Publisher: Delta (April 11, 2000)

Pages: 288

ISBN: 978-0385317993

In this compelling new work, Edelman explores another complex, life-changing relationship, the intricate bond between generations.


I was blessed to have a maternal grandmother who was a central character of my childhood. She was loving, and colorful, and intense, and eccentric, and I can’t imagine having grown up without her constant presence. Her house was about a half-hour drive from ours. She came over several times a week, and we spent nearly every holiday with her and her large extended family. When I finished writing about my relationship with my mother, it felt natural to then look back another generation and think about my grandmother, and how my relationship with her — which lasted until I was in my 30s — also influenced me.

When writing Motherless Daughters, I’d met quite a few women who’d been raised by grandmothers after their mothers died, and I was interested in their stories. I also knew a number of women who’d been raised by mother-grandmother pairs following their parents’ divorces, and I was curious about how this had impacted them. Usually, I discovered, it was to their benefit to have had two maternal figures in the home. Grandmothers, I discovered, were lead players in many women’s childhoods.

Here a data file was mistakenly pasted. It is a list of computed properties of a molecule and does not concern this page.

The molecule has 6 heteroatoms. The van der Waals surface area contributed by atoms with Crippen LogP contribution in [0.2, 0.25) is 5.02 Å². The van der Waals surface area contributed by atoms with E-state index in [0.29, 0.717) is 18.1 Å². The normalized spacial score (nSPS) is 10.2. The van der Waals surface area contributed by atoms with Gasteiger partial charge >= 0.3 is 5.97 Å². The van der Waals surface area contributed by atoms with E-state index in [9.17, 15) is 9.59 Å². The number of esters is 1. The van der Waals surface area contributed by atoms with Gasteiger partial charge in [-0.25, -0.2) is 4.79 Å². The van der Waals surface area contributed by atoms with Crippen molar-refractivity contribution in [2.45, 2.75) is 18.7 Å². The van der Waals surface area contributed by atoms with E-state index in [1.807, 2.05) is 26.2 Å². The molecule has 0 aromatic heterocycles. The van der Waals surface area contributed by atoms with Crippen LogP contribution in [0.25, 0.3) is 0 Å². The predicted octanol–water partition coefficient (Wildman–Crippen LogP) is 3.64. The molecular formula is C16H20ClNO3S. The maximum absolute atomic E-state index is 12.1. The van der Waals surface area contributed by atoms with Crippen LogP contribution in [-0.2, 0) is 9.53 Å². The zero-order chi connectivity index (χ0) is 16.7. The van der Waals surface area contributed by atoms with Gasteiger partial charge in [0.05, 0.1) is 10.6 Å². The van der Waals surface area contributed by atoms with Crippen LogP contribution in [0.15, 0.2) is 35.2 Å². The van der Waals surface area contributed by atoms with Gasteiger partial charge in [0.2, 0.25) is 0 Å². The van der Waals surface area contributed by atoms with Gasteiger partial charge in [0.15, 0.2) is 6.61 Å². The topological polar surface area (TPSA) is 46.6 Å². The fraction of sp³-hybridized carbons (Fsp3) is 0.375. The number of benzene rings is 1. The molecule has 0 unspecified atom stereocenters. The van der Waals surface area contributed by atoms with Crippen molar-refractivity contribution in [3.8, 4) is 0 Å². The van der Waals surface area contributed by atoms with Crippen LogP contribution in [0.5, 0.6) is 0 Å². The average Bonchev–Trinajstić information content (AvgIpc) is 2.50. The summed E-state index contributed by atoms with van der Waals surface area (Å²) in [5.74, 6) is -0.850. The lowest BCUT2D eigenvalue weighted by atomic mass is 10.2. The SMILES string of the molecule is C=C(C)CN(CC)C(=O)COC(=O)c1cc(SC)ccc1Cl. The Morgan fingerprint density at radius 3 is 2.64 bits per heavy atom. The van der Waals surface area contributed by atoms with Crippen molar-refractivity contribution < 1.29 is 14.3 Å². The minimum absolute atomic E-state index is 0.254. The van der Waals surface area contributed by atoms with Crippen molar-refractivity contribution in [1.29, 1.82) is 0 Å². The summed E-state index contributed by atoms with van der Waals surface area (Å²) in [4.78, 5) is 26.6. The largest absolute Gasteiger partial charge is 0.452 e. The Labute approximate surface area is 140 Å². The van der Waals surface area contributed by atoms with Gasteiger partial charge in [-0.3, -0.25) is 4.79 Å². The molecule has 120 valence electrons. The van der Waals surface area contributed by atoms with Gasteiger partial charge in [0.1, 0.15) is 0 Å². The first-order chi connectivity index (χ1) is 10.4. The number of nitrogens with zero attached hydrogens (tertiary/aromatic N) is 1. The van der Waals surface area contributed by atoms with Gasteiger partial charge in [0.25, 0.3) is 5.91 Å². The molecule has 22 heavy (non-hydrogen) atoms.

Writing about my maternal grandmother made me also think a lot about my father’s mother, with whom I’d been very close but who died when I was nine. I’d also moved out to Los Angeles, not far from my sister, about the time I started writing the book and my first daughter was born when I was in the middle, so I felt surrounded by female energy the whole time I was writing it.


Mother of My Mother is as personal a work as Motherless Daughters, beautifully written as memoir.”
San Francisco Examiner

“Hope Edelman is a gifted wordsmith and a reliable reporter. Well-developed theories on the ways grandmothers shape a young woman’s identity. Fans of Edelman’s work will certainly find much of the material interesting and beautifully presented.”
USA Today

“Edelman is at her best illuminating the complexity of girls’ and women’s feelings toward their mothers and grandmothers… [Her] good intentions and insights make this a worthwhile read for any woman who has ever viewed her family dynamic as both minefield and saving grace.”
— Publishers Weekly